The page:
Browsing Tag: Boeing 757

One of Allegiant Air's Boeing 757s (N902NV) while still in Everett, WA.

One of Allegiant Air's Boeing 757s (N902NV) while still in Everett, WA.

The journey from rumors that Allegiant Air was to add Boeing 757-200s during the summer 2010 to their fleet to now receiving ETOPS and Flag Carrier Status status from the Federal Aviation Administration has been long.

Last summer, it was a let down for Allegiant, when the FAA gave them authorization to fly the new aircraft type, but they would not give the airline ETOPS certification to fly over the water to Hawaii. Over the past year, Allegiant has been flying a few 757s on routes in the continental US to gain experience. That experience is finally paying off and starting at the end of this month, the airline will start service to Honolulu, followed by Maui in November. Allegiant’s non-stop service plan to Honolulu:

Las Vegas – begins June 29
Fresno, Calif. – begins June 30
Bellingham, Wash. – begins November 15
Monterey, Calif – begins November 16
Eugene, Ore. – begins November 17
Santa Maria, Calif. – begins November 17
Stockton, Calif. – begins November 18

Allegiant will also offer nonstop air service to Maui from:
Bellingham, Wash. – begins November 14

“This is an important day for Allegiant,” Andrew C. Levy, Allegiant Travel Company President, said. “Obtaining ETOPS and Flag Carrier status not only clears the path for our new service to Hawaii, but also opens up potential international opportunities and will play an important role in our company’s future growth.  Our operations team worked long and hard to ensure the completion of this certification and we thank them for their dedication in achieving this important goal.”

Currently, Allegiant operates a fleet of 58 MD-80 aircraft and four Boeing 757-200s. They still have two additional 757s that are being leased. Allegiant plans to put one 757 into service during fourth quarter 2012 and the second first quarter of 2013.

Allegiant is still planning to grow and is looking at other route options. Previously Levy has stated that the airline is looking at the possibility of flying to Canada, Mexico and even South America.

Icelandair's Boeing 757 sits at Seattle, waiting to be towed to its gate. Photo by Ben Whalen / AirlineReporter.com

Icelandair’s Boeing 757 sits at Seattle, waiting to be towed to its gate. Photo by Ben Whalen / AirlineReporter.com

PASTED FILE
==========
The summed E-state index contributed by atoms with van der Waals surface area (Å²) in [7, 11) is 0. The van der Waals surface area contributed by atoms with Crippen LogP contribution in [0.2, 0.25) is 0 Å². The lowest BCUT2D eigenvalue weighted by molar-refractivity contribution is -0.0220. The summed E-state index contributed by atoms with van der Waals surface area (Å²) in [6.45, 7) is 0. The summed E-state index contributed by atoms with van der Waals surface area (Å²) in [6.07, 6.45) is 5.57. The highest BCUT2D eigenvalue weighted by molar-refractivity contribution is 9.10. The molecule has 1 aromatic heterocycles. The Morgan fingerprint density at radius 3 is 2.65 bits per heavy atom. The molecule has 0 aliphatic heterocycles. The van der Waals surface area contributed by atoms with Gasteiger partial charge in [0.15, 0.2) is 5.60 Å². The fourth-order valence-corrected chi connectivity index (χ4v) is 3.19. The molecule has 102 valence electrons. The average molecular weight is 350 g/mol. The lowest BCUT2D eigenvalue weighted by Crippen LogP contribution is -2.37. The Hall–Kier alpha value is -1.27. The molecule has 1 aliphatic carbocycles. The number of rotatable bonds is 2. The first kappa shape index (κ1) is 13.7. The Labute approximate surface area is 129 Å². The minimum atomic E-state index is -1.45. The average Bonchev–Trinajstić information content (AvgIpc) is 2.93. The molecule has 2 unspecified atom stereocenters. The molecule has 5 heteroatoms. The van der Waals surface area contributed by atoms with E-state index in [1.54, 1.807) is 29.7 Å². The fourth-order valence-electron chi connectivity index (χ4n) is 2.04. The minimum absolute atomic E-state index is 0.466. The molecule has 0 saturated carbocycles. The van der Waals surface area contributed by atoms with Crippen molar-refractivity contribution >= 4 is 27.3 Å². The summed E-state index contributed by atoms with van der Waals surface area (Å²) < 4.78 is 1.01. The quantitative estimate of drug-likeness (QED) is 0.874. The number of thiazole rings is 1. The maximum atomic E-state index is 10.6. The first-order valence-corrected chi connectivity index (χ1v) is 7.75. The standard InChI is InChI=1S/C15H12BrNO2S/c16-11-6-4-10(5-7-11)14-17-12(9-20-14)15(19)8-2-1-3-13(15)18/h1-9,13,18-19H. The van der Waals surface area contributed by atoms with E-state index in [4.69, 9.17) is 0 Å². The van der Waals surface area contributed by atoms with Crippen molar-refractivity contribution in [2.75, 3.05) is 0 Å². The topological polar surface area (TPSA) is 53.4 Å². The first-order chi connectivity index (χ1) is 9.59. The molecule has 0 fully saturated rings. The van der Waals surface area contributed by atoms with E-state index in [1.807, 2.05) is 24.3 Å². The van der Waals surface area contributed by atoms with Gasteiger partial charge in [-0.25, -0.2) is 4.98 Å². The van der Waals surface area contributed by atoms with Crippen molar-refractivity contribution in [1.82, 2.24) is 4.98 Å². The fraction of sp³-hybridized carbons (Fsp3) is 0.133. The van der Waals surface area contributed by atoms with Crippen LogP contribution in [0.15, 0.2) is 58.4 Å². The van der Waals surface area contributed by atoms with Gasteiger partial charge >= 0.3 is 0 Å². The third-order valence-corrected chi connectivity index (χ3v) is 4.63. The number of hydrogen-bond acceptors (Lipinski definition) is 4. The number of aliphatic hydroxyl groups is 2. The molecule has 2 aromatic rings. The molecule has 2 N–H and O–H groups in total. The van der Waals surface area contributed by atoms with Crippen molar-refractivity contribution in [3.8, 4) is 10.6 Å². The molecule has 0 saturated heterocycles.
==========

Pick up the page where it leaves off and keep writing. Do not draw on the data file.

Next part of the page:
My friend Ben recently made the trip from Seattle to France and had a number of choices to going. After quite a bit of research (and many questions to me) he decided on trying out Icelandair, which flies from Seattle-Tacoma International Airport (SEA) to Keflavík International Airport (KEF) before changing planes and flying to Paris-Charles de Gaulle Airport (CDG). Since I have never flown on Icelandair, I asked him to write a review for me. Here is his Icelandair review in his own words:

ICELANDAIR REVIEW: SEATTLE TO PARIS

I bought the ticket online today, February 2nd, 2012 and the online process was a bit confusing. They first have you select your home airport and then the dates which are all simple enough.

This however is a bit confusing when you are used to the mm/dd/yyyy format, which most people use in the US. Icelandair has theirs in the dd/mm/yyyy format making me have to triple check that I was flying on April 7th not July 4th. Then unlike other websites where you can type in the airport code CDG for example I had to type the city name Paris. Okay, maybe these are not the biggest deals, but first impressions matter.

The rest of the ordering was simple enough. On the flight to Paris, I chose the cheaper economy class and on the way back it was only $47 more for the economy comfort. I figured it was worth the extra money to check out the differences. I was able to choose my seats for all of the legs except one where it showed no seats available, which is always annoying.

The economy class and economy comfort has a 3-3 layout. Photo by Benjamin Whalen / AirlineReporter.com

The economy class and economy comfort has a 3-3 layout. Photo by Benjamin Whalen / AirlineReporter.com

It is now April 7th, the day of my flight. I show up a few hours early and head to check in. Although they run only one flight per day out of Seattle, the airline had their own ticket counter with three lines: Economy, Comfort and Saga.